• Clore.AI is a distributed GPU supercomputing platform that allows users to obtain high-end GPU computing resources from nodes that provide computing power around the world. It supports multiple uses such as AI training, cryptocurrency mining, and movie rendering. The platform provides low-cost, high-performance GPU services, and users can get Clore token rewards by renting GPUs. Clore.ai focuses on security, complies with European laws, and provides a powerful API for seamless integration. In terms of project quality, Clore.AIs webpage is relatively rough, and there is no detailed technical documentation to verify the authenticity of the projects self-introduction and the authenticity of the data. We remain skeptical about the graphics card resources and the real level of participation in the project.

Compared with other products in the decentralized computing market, io.net is currently the only project that anyone can join to provide computing resources without any admission. Users can use a minimum 30-series consumer-grade GPU to participate in the networks computing contribution, and there are also Apple chip resources such as Macbook M 2 and Mac Mini. More sufficient GPU and CPU resources and rich API construction enable IO to support various AI computing needs, such as batch reasoning, parallel training, hyperparameter tuning, and reinforcement learning. Its backend infrastructure is composed of a series of modular layers that enable effective resource management and automated pricing. Other distributed computing market projects are mostly for enterprise-oriented graphics card resources cooperation, and there is a certain threshold for user participation. Therefore, IO may have the ability to use the encrypted flywheel of token economics to leverage more graphics card resources.

Below is the current market value/FDV comparison of io.net and its competitors:

How does io.net build a decentralized computing power platform?

Review and Conclusion

$IOs listing on Binance can be said to be a well-deserved ending to this heavyweight project that has attracted much attention since its opening, and the popularity of the test network, as well as the fact that it has been gradually attacked by many people during the delay of actual testing and questioned the opaque points rules. The token was launched during the market correction, opened low and ended high, and finally returned to a relatively rational valuation range. However, for the test network participants who came because of io.nets strong investment lineup, some were happy and some were sad. Most users who rented GPUs but did not insist on participating in each season of the test network did not get the ideal excess returns as expected, but faced the reality of reverse profit. During the test network, io.net divided the prize pool of each period into two pools, GPU and high-performance CPU, and calculated them separately. The announcement of points in season 1 was postponed due to a hacker incident, but the point exchange ratio of the GPU pool was determined to be nearly 90:1 at the final TGE. The cost of users who rented GPUs from major cloud platform manufacturers far exceeded the airdrop income. During Season 2, the official fully implemented the PoW verification mechanism. Nearly 30,000 GPU devices successfully participated and passed the PoW verification. The final points redemption ratio was 100:1.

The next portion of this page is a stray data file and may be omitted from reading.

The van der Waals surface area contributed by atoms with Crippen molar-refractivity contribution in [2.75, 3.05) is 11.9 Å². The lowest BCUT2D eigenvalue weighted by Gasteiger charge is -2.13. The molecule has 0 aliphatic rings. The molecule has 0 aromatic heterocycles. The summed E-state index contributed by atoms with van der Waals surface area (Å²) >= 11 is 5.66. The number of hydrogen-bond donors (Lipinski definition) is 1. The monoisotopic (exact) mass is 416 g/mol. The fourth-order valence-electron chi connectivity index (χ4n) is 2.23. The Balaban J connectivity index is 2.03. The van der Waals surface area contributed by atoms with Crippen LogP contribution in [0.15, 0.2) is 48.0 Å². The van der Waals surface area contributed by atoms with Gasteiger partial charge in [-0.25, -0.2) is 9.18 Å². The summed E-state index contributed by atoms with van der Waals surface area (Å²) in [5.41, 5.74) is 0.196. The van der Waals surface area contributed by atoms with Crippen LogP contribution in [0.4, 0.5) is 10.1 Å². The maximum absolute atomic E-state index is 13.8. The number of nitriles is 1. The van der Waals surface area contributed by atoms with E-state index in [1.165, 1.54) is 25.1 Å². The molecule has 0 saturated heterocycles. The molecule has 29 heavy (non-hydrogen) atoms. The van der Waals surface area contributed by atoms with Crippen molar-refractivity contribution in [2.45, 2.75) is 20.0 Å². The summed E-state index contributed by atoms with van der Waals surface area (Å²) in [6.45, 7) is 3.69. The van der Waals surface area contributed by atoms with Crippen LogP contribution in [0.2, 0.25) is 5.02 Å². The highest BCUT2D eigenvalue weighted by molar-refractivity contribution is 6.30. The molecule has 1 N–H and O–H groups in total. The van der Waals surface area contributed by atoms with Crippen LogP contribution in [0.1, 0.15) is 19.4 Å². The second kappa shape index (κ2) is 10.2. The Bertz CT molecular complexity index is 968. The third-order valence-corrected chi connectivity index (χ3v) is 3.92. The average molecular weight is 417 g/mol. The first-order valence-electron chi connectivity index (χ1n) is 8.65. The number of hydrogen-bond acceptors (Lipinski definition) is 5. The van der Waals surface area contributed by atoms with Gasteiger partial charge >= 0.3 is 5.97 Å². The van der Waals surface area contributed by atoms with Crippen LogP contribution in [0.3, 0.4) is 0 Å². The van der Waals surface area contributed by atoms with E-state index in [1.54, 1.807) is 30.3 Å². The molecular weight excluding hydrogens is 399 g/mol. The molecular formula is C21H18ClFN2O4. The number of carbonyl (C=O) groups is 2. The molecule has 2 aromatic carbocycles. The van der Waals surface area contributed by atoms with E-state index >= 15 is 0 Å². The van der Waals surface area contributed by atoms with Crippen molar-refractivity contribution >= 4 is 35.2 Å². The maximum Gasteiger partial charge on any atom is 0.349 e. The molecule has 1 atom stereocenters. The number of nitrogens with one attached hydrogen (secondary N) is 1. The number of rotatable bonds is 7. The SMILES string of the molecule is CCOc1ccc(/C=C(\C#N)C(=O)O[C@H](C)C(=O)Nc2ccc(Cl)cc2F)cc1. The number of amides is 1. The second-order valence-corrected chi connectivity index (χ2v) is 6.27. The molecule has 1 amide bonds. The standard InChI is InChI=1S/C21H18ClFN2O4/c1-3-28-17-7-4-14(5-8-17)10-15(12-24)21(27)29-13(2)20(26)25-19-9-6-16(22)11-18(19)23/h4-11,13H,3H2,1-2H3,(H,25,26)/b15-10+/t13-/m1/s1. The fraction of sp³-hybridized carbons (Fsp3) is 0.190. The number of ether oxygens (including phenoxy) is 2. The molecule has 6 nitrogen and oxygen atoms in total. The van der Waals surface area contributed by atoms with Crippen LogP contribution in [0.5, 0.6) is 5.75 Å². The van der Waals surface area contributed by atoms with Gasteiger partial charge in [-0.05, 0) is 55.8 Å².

After the much-anticipated start, whether io.net can achieve its claimed goal of providing computing needs for various links of AI applications, and how much real demand will remain after the test network, perhaps only time can give the best proof.

refer to:

https://docs.io.net/docs

https://blockcrunch.substack.com/p/rndr-akt-ionet-the-complete-guide

https://www.odaily.news/post/5194118

https://www.theblockbeats.info/news/53690

https://www.binance.com/en/research/projects/ionet

https://www.ibm.com/topics/ai-infrastructure

https://gpus.llm-utils.org/nvidia-h100-gpus-supply-and-demand/

https://www.statista.com/statistics/941835/artificial-intelligence-market-size-revenue-comparisons/

https://www.grandviewresearch.com/press-release/global-cloud-ai-market

This article is sourced from the internet: How does io.net build a decentralized computing power platform?